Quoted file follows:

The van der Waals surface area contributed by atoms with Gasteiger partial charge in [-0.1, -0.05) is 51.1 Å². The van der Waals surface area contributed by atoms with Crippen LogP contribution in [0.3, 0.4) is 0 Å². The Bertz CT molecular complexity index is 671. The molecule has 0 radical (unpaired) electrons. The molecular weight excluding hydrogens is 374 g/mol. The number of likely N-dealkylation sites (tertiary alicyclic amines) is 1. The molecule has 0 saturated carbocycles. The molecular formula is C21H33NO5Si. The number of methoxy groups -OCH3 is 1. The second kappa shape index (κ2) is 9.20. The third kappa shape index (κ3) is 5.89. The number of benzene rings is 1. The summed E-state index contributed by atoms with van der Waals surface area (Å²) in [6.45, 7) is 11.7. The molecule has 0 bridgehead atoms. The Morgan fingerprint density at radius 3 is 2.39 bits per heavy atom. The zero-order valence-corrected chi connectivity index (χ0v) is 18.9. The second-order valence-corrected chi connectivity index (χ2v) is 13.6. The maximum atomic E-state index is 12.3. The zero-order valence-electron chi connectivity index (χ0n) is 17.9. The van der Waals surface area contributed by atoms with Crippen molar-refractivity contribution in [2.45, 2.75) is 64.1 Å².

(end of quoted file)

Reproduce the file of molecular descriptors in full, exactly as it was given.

The van der Waals surface area contributed by atoms with Gasteiger partial charge in [-0.1, -0.05) is 51.1 Å². The van der Waals surface area contributed by atoms with Crippen LogP contribution in [0.3, 0.4) is 0 Å². The Bertz CT molecular complexity index is 671. The molecule has 0 radical (unpaired) electrons. The molecular weight excluding hydrogens is 374 g/mol. The number of likely N-dealkylation sites (tertiary alicyclic amines) is 1. The molecule has 0 saturated carbocycles. The molecular formula is C21H33NO5Si. The number of methoxy groups -OCH3 is 1. The second kappa shape index (κ2) is 9.20. The third kappa shape index (κ3) is 5.89. The number of benzene rings is 1. The summed E-state index contributed by atoms with van der Waals surface area (Å²) in [6.45, 7) is 11.7. The molecule has 0 bridgehead atoms. The Morgan fingerprint density at radius 3 is 2.39 bits per heavy atom. The zero-order valence-corrected chi connectivity index (χ0v) is 18.9. The second-order valence-corrected chi connectivity index (χ2v) is 13.6. The maximum atomic E-state index is 12.3. The zero-order valence-electron chi connectivity index (χ0n) is 17.9. The van der Waals surface area contributed by atoms with Crippen molar-refractivity contribution in [2.45, 2.75) is 64.1 Å².